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Seat belts reduce severity of liver injuries in crashes

Liver injuries are a common and potentially deadly consequence of traffic accidents. However, car crash victims in Oklahoma and elsewhere are less likely to suffer a severe liver injury if they wear a seat belt, according to a recent study.

Researchers from New York University Langone Hospital-Brooklyn analyzed data from the National Trauma Data Bank on car accident patients from 2010 through 2015. The patients were all age 18 or older and were admitted to a hospital or died at or en route to a hospital. Of 51,202 patients with liver injuries, around 15 percent had severe liver injuries, which means the liver was ruptured with uncontrollable bleeding, had deep lacerations or had other types of severe wounds that required emergency surgery. The remaining patients had mild or moderate liver injuries, which means the liver had blood clots, shallow lacerations or other wounds that did not require immediate surgery.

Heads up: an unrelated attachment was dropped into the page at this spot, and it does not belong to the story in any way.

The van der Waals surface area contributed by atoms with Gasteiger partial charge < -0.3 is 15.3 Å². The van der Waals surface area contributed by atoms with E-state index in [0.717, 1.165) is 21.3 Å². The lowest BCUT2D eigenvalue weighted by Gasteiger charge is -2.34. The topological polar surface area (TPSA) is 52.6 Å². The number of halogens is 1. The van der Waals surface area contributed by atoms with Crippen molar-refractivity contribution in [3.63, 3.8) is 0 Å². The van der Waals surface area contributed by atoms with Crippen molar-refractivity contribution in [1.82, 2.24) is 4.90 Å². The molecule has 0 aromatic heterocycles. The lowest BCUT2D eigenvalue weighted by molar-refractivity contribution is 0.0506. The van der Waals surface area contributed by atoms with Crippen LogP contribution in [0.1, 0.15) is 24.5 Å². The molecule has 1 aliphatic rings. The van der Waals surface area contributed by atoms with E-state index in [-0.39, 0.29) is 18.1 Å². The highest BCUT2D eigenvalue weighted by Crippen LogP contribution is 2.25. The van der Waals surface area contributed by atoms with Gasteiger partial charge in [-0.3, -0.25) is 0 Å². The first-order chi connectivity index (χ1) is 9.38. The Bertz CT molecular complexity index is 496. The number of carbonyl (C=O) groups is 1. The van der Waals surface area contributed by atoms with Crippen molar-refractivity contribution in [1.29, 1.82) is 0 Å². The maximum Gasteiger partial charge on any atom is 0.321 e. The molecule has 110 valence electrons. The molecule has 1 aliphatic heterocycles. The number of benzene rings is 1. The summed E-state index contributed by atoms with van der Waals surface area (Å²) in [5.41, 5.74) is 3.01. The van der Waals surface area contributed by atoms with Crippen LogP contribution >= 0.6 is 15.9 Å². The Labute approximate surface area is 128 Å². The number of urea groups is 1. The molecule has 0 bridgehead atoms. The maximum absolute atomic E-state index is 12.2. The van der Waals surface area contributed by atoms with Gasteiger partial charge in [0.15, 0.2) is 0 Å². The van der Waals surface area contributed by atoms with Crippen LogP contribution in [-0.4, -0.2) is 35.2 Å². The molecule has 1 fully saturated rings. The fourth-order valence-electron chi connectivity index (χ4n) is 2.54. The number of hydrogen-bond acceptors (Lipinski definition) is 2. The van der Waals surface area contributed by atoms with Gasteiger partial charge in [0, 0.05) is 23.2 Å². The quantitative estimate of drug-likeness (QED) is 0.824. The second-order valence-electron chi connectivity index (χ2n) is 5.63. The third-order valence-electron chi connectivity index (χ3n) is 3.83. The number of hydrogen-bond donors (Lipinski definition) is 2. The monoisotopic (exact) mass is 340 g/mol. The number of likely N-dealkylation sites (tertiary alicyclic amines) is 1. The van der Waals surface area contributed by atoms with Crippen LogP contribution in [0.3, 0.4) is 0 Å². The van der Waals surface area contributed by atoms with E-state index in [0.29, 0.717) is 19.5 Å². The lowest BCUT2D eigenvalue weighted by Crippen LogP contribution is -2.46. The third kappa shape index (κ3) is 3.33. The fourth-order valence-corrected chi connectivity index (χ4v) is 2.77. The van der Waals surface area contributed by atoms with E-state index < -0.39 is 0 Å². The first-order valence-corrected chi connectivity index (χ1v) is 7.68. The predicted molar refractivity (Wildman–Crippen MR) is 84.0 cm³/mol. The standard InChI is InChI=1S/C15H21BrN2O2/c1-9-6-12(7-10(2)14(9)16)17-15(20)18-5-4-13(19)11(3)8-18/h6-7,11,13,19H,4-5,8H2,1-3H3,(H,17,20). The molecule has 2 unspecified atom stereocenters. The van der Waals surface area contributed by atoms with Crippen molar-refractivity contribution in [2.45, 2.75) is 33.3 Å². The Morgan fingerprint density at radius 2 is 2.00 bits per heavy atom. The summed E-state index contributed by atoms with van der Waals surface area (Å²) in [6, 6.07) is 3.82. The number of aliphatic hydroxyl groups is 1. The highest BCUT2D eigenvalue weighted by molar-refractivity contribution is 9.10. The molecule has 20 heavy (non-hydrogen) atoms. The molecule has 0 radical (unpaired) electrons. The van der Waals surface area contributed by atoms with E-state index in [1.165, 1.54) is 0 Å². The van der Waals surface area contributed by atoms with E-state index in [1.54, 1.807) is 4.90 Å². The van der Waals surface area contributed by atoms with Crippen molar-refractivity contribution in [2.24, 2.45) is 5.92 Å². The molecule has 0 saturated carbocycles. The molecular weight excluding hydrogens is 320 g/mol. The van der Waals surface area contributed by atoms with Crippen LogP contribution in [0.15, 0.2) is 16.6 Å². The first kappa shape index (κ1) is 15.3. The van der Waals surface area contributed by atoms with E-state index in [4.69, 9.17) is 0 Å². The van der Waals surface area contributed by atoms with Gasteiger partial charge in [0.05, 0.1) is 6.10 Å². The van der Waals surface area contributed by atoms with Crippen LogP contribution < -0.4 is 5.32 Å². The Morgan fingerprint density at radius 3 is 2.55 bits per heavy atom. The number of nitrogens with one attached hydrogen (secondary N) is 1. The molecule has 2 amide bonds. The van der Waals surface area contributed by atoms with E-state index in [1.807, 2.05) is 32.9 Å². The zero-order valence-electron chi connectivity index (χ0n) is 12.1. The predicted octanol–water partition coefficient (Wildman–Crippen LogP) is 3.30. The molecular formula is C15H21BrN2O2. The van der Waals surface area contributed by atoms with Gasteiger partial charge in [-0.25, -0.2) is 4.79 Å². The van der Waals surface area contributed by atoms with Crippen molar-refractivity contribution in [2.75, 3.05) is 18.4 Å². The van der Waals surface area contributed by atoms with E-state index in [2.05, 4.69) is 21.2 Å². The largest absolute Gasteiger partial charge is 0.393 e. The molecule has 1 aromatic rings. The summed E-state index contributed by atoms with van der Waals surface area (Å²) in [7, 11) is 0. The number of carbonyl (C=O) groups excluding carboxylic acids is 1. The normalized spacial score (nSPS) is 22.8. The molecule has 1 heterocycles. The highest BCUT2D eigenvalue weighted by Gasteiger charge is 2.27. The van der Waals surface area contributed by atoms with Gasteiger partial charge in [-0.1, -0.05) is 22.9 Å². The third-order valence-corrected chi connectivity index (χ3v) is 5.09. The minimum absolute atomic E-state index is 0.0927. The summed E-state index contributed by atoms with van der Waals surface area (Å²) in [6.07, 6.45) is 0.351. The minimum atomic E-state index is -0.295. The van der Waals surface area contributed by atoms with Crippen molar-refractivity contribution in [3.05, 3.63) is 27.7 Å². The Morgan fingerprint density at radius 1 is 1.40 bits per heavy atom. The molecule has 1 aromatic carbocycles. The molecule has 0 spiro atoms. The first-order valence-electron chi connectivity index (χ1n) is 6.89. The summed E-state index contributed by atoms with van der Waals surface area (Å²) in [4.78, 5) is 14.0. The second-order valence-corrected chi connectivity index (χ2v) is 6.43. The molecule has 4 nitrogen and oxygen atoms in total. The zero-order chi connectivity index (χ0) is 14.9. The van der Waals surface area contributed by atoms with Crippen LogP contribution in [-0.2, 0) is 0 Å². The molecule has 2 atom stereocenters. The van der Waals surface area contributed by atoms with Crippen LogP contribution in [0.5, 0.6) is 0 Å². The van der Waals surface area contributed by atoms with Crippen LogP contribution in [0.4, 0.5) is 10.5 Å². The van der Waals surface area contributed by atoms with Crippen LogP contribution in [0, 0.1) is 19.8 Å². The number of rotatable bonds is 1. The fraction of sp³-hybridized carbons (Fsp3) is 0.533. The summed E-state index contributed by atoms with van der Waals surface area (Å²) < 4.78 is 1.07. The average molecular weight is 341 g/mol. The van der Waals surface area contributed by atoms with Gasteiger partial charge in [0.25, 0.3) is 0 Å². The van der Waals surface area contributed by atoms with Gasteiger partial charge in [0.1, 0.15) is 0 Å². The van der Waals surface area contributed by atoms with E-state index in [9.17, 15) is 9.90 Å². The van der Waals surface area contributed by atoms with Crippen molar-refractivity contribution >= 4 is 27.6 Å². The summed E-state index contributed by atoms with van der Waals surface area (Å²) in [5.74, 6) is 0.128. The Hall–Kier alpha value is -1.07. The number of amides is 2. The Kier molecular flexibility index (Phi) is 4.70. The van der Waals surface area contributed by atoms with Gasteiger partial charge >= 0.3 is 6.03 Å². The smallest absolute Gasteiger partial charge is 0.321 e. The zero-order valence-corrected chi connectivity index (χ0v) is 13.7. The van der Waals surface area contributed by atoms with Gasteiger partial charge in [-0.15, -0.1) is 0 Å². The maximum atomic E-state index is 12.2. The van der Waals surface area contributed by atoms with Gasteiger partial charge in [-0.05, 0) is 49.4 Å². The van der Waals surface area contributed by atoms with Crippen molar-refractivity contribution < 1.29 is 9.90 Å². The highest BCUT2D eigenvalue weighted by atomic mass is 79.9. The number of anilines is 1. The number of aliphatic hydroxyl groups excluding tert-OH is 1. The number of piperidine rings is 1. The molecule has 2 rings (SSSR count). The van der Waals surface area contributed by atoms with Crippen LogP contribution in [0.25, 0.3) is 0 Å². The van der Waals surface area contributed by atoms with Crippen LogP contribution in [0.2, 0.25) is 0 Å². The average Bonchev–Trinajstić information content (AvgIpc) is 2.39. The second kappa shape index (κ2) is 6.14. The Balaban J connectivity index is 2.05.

The study found that around 15 percent of patients with severe liver injuries died. In comparison, only 8 percent of patients with mild or moderate liver injuries died. The study also determined that seat belts and air bags played a major role in protecting car crash victims from severe liver injuries. For example, patients who were wearing seat belts were 21 percent less likely to suffer severe liver injuries. Meanwhile, those using seat belts and air bags were 26 percent less likely to suffer severe liver trauma. The study was published in the March 2018 edition of the Journal of Epidemiology and Community Health.

Car accidents are frequently caused by negligent drivers, including drivers who are distracted, reckless or impaired. Individuals injured by a negligent driver have the right to pursue compensation for their losses in civil court. A personal injury attorney may be able to help prepare a victim’s claim and negotiate a fair settlement.